Study: Post-9/11 vets more likely to be employed, and in steadier jobs

Servicemembers line up at a job fair in Florida in this 2015 photo. Veterans’ advocates say skills learned in the service make veterans attractive hires, which may help explain why post-9/11 vets have higher employment rates than the general workforce. (Photo by Capt. Jamie Padgett, Sgt. John L. Carkeet IV, 143d ESC/Creative Commons)

WASHINGTON – Post-9/11 veterans are not only more likely to be employed than the general population, they are also more likely to be in jobs that are immune to recession, according to a recent report by the Census Bureau.

The Census study, released in November, said the unemployment rate for the nation’s 3 million post-9/11 veterans was just 4.8% between 2014 and 2018, compared to 5.0% for nonveterans during the same period. The veterans were also more likely to be working full-time, year-round jobs, putting in more hours and earning more.

The most popular job for post-9/11 veterans was in protective services, such as police and fire departments, where vets were three times as likely as nonveterans to be working. A Phoenix Police Department spokeswoman said, for example, that 20% of the department’s sworn officers have military experience.

Other common jobs for the post-9/11 veterans were in installation, maintenance and repair fields, transportation, and computer and mathematical fields, the report said.

“It doesn’t surprise me to hear that veterans are leveraging the things that they learned in the military, adding education to that, and doing very well in the job world,” said Christian Rauschenbach, assistant director of veteran services and operations for the Pat Tillman Veterans Center at Arizona State University.

The numbers were slightly different for women vets, who were more likely to be unemployed, with a 4.9% jobless rate compared to 4.6% for nonveteran women.

But the report also found that women veterans were more likely to earn a bachelor’s degree than their male counterparts – 43.6% to 31% – and that they got a better financial return on that education. While earnings were about the same for veteran and nonveteran men with a four-year college degree, veteran women were earning about $3,500 more that college-educated nonveteran women.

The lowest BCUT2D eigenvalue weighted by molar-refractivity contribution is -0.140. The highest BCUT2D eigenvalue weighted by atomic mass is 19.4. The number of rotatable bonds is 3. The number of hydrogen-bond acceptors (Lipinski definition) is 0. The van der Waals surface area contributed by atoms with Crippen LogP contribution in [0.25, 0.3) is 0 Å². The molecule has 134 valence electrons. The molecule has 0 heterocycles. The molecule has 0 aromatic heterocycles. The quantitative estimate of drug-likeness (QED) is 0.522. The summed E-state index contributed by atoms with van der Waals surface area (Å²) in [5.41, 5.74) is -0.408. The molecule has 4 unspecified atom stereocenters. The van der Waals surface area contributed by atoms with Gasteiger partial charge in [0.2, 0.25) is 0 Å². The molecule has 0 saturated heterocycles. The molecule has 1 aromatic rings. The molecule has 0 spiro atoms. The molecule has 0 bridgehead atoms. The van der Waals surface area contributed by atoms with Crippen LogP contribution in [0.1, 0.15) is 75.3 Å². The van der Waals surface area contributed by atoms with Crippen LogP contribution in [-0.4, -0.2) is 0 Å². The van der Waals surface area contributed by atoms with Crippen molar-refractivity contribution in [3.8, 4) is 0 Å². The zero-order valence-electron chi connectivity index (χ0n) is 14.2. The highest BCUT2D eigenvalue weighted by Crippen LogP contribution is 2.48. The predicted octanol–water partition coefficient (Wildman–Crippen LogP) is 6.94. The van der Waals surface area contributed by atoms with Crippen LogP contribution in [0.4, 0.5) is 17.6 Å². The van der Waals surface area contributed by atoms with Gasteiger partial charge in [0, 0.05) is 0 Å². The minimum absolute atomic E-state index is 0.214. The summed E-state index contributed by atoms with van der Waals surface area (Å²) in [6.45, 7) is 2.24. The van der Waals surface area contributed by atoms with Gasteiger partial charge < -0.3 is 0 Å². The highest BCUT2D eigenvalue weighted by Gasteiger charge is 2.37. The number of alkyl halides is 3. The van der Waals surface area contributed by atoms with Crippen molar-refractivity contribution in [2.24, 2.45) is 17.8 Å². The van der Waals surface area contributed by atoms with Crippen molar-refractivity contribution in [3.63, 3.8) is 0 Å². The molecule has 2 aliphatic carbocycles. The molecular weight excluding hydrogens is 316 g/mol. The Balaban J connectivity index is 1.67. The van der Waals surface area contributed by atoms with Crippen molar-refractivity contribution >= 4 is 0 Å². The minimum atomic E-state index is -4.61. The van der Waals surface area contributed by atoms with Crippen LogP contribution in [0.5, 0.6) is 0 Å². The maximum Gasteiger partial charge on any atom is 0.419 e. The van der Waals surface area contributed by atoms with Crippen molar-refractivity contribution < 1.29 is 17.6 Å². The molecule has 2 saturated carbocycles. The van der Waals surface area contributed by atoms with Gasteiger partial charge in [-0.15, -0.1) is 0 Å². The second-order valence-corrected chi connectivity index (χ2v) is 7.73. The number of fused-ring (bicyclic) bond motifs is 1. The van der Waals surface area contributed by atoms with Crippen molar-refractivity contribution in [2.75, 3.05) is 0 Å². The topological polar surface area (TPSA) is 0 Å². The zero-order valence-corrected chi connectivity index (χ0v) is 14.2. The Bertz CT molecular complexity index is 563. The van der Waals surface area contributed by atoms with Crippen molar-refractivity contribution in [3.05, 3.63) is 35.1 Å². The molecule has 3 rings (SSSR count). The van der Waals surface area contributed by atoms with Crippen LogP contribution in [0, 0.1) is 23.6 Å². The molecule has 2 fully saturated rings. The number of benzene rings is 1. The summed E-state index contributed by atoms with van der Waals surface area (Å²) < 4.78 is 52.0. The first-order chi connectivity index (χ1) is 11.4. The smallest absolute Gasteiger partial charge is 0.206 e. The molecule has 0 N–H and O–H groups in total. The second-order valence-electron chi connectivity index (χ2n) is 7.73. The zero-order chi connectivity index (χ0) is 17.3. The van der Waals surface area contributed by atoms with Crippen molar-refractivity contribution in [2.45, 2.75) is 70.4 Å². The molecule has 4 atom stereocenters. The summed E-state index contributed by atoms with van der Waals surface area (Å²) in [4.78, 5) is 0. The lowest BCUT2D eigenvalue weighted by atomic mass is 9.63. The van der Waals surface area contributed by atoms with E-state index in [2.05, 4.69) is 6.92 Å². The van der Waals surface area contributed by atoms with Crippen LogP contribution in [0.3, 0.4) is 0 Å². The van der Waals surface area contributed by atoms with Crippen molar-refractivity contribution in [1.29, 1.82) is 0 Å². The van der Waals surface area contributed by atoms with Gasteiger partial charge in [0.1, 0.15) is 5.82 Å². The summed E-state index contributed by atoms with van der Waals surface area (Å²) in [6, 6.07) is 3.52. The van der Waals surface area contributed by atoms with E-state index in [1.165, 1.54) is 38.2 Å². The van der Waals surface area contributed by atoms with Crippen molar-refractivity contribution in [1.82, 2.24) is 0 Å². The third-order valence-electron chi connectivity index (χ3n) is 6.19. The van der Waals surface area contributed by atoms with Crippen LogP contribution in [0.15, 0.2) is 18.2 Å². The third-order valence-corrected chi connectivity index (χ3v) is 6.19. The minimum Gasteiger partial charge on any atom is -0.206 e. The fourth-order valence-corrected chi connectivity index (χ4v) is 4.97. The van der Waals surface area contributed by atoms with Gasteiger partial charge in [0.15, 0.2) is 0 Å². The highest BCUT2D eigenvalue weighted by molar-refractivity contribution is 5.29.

The report said the women’s “military experience has a distinctive effect on their earnings.”

That did not come as a surprise to Mike Ragole, commander for the American Legion Post 44 in Scottsdale. He said the Census report is “very accurate,” but he thinks it failed to give sufficient emphasis to the intangible character skills that veterans learned in the military.

“I think it omits some things about the specifics that a veteran learns while they’re on active duty that helps them get ahead in competition with folks that didn’t serve,” Ragole said.

A Census Bureau study found that post-9/11 veterans were not only more likely to be employed than the general population, but they were likely to be working full-time and earning more, in jobs that are resistant to recession. (Photo by Tom Cherry, Pennsylvania National Guard/Creative Commons)

Brian Ritter, post commander for Veterans of Foreign Wars Post 1760 in Mesa, credits the military for pushing service members to get the education to complement their experience. He cited a Pentagon push in the late 2000s for soldiers to work on their college education while on active duty that, coupled with career transition services right before leaving active duty, helped prepare soldiers to find a job.

“You already have that experience,” he said. “You just don’t have the education.”

Ritter, who served in the Army from 1999 to 2019, said the report’s findings should help counter the public’s vision of those who served, which is often driven by media images that focus on homelessness, post-traumatic stress disorder and other problems.

“They think that you have that drill sergeant mentality, you’re always yelling,” he said of nonveterans. “When it’s so much more that we do instead of that.”

Ragole, who served in the Navy from 1975 to 1983, said the experiences previous generations went through as they returned from service has resulted in improved benefits for future generations of servicemembers.

Regardless of why people serve today, he said, the fact that they serve says a lot about their dedication to their country. Past veterans were either part of a national, patriotic effort like World War II, or were drafted into service, as many were during the Vietnam War. The Selective Service System said the last draft call was on Dec. 7, 1972.

Rauschenbach, an Air Force Academy graduate and a 20-year Air Force veteran, agreed with Ragole that veterans’ success in the workforce is due in large part to the skills learned while serving, which makes veterans “focused and disciplined” compared to their peers.

While he welcomed the report’s findings, he noted the previous generations of veterans were not always so lucky, specifically citing the widespread mistreatment experienced of servicemembers returning from the Vietnam War.

“Unfortunately, you can’t make it up to the folks that experienced that,” he said. “You can do right by veterans in the future.”

News Reporter, Washington, D.C.

Josh Ortega is a California native and Army veteran who expects to graduate in spring 2021 with a bachelor’s degree. He serves as the business editor for the Downtown Devil in Phoenix.